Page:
As much as I love technology (my iPhone! my Kindle! my iPad! OMG my new 11-inch MacBook Air laptop! ♥♥♥), what it amounts to many times is a lot of extra noise and distraction inside my head.
I was thinking about this recently as I did some not-so-light summer reading. The author was talking about POWs and people imprisoned in concentration camps and other truly awful situations, who managed to survive both physically and mentally with nothing to engage them outside of their own minds. Given my attachment to my iPhone and all things internet, I wondered how I would cope in this kind of situation.
Honestly, I know more than a few people who might not be able to survive in solitary confinement without their smart phones. Could I be one of those people?
I certainly don’t want to be. So to restore balance to my life, I’ve committed to the following summer resolutions.
I resolve to:
- Establish boundaries for my time. Just because I can read a work email at 3:00 am, that doesn’t mean I should…
- Before going online to get the answer to whatever questions come up during my day, I’m going to Google my own brain. Turns out there’s a lot of useful info stored up there; I just need to access it. Also (this is exciting) I can Google other people’s brains too! #ItsCalledConversation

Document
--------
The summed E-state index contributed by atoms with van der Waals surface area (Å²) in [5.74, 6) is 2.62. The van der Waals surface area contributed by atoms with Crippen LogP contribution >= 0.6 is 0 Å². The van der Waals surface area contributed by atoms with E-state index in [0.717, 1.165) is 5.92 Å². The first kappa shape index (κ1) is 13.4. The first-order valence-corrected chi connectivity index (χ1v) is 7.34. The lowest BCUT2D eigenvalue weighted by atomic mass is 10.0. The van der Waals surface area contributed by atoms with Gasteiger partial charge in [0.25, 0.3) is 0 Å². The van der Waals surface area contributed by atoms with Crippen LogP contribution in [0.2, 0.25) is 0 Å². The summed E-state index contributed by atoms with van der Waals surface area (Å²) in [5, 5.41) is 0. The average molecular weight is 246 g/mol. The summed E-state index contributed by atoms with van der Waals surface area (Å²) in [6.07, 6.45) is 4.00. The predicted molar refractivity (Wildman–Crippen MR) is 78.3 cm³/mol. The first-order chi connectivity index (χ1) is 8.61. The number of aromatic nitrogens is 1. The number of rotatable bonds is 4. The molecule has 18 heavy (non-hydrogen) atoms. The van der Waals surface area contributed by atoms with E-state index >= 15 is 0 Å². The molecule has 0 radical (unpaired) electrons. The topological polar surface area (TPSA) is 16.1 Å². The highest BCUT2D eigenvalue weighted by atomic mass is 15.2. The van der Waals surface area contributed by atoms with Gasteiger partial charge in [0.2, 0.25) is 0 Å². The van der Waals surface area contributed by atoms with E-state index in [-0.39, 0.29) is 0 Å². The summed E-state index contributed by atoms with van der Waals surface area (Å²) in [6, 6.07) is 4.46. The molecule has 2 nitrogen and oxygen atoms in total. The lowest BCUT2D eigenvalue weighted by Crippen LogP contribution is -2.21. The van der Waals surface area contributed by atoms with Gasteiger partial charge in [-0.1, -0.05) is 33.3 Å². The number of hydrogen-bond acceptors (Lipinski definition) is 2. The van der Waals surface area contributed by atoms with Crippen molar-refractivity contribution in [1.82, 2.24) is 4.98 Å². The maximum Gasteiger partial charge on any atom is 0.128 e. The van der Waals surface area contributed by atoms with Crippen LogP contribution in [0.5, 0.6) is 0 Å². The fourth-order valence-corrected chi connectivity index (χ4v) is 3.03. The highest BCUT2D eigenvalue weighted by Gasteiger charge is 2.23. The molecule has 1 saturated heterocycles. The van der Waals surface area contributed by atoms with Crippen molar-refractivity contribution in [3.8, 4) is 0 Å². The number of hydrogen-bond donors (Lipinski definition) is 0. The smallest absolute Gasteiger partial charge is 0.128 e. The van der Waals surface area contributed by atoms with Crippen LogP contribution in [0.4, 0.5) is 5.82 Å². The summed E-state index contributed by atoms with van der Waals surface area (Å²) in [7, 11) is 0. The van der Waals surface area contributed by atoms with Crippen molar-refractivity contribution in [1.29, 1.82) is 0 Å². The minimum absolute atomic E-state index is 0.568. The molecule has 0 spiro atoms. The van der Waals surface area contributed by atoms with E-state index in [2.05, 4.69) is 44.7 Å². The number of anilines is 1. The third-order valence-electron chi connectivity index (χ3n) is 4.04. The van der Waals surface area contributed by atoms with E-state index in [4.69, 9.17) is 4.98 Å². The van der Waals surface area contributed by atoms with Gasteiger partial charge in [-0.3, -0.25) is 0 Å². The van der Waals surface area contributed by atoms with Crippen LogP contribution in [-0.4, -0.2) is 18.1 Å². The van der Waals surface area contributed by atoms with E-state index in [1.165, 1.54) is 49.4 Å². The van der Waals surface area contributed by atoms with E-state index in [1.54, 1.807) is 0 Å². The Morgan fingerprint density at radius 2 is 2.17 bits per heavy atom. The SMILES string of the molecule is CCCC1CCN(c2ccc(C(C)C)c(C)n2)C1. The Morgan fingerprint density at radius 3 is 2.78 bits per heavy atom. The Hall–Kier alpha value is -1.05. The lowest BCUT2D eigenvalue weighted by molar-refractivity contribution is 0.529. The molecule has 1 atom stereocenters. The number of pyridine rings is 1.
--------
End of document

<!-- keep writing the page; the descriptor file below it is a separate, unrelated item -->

- Make a conscious effort to deepen my real life friendships and relationships. For me this means more in-person time with my very favorite people (including my husband and children–um, hi guys! didn’t see you there while I was checking my text messages…) and even taking vacation time to visit old friends and get to know new ones better.
- Just be. Resist the urge to look to my computer or phone for stimulation every time there’s a lull in the pace of my life. Instead, look around at whatever part of the world I happen to be in and truly see, appreciate, and be a part of what’s going on around me. #HarderThanItSounds #TotallyWorthIt
What steps have you taken to control technology in your life?
© Jaime Greenberg and Sunflower Creative Arts, 2011
Photo © Jaime Greenberg 2011